Growing up, I didn’t really think I was beautiful. I would scour issues of Sassy, Vogue, Elle and Teen Magazine looking for faces that looked like mine. I found a few spreads featuring Tyra Banks and Veronica Webb, and that helped; but somehow, that wasn’t enough. They resembled me at first glance. But as soon as we smiled, the difference was clear. They posed with open smiles revealing pearly white, gapless teeth. I, on the other hand, kept my mouth closed to hide the space between mine.
I hated my gap. For years, all I wanted was a set of braces to make my “problem” disappear. But I never got them. The consolation: spending countless nights standing at my bathroom sink, trying to squeeze my two front teeth closer together until either my teeth or my hands started to hurt. Of course, nothing ever happened, and I felt I was left with no other choice than to keep hiding.
Back then, people who saw me genuinely happy and got a glimpse of my gapped-tooth smile would tell me it was pretty. But I didn’t believe them. It was nothing for me to reject compliments about the way I looked because I thought having a smaller body frame, smaller nose, straighter hair or gapless teeth was somehow better. But in my more recent years, I’ve learned to embrace my body and its features, and come to the realization that there is more to beauty than what’s on the outside.
In fact, we all have to make that realization at one point or another.
Academy Award-winning actress Lupita Nyong’o brought it home when she was honored with the Best Breakthrough Performance Award at ESSENCE Magazine’s 7th Annual Black Women in Hollywood Luncheon for her work in the film 12 Years a Slave. She took the time to speak to the audience about her journey to self-acceptance as a darker skinned woman.
In her powerful speech, she said seeing women of color on screen inspired her, and made her, “feel a little more seen and heard and understood.” She also said she found hope in the actresses in The Color Purple, as well as model Alek Wek. However, that high was only temporary because she realized the holders of beauty that she thought mattered still had a preference for lighter skin. At that moment, she had to confront her own self-hate and understand a big lesson her mother always tried to teach her. Nyong’o said:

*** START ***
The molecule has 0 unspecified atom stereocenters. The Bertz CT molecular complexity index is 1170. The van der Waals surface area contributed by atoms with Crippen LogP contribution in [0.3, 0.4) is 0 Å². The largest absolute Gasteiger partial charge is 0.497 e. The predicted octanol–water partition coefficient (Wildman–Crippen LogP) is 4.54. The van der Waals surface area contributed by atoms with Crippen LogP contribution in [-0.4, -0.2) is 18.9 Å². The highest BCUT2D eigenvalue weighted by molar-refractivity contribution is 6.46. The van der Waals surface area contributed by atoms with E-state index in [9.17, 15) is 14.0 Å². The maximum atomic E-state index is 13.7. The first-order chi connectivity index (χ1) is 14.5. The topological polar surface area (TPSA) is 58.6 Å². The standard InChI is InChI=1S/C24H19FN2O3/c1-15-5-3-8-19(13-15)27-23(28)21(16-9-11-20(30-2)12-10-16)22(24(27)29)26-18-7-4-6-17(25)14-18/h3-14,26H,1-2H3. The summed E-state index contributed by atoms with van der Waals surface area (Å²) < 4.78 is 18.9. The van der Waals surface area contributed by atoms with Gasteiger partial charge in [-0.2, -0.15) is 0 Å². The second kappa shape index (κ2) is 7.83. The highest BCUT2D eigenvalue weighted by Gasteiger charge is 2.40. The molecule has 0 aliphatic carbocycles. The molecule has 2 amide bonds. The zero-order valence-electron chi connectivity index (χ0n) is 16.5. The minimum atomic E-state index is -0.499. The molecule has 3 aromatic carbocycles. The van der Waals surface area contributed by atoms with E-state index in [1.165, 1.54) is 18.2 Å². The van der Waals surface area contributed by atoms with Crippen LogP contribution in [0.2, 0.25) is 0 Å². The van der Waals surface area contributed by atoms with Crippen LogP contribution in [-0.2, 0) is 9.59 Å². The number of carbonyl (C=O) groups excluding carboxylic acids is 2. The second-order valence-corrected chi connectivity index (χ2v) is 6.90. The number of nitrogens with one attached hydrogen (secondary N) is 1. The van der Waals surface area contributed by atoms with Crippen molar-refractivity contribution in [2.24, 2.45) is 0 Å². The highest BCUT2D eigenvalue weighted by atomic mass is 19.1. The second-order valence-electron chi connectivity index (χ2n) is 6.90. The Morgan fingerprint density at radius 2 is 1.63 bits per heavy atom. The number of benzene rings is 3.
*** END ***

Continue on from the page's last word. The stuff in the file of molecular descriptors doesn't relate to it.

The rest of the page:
“And my mother again would say to me, ‘You can’t eat beauty. It doesn’t feed you.’ And these words plagued and bothered me; I didn’t really understand them until finally I realized that beauty was not a thing that I could acquire or consume, it was something that I just had to be.
And what my mother meant when she said you can’t eat beauty was that you can’t rely on how you look to sustain you. What is fundamentally beautiful is compassion for yourself and for those around you. That kind of beauty enflames the heart and enchants the soul. It is what got [my character] Patsey in so much trouble with her master, but it is also what has kept her story alive to this day. We remember the beauty of her spirit even after the beauty of her body has faded away.”
I think that is so true.
We can be beautiful no matter what size we are, or how our features look.
It is always great when we can see our reflections in others and learn to appreciate our own appearance, but we should not let that consume us and determine our self-worth. You hear that beauty is only skin deep, but true beauty goes even deeper. It reaches your spirit and your soul. I know so many people who radiate beauty because they have a light inside that shines. In the same way, I’ve seen how a lack of beauty there can make a person with the most “attractive” appearance seem ugly.
So I’ll leave you with the parting message Nyong’o had for young girls (although I think everyone could benefit from these words):
“feel the validation of your external beauty but also get to the deeper business of being beautiful inside.”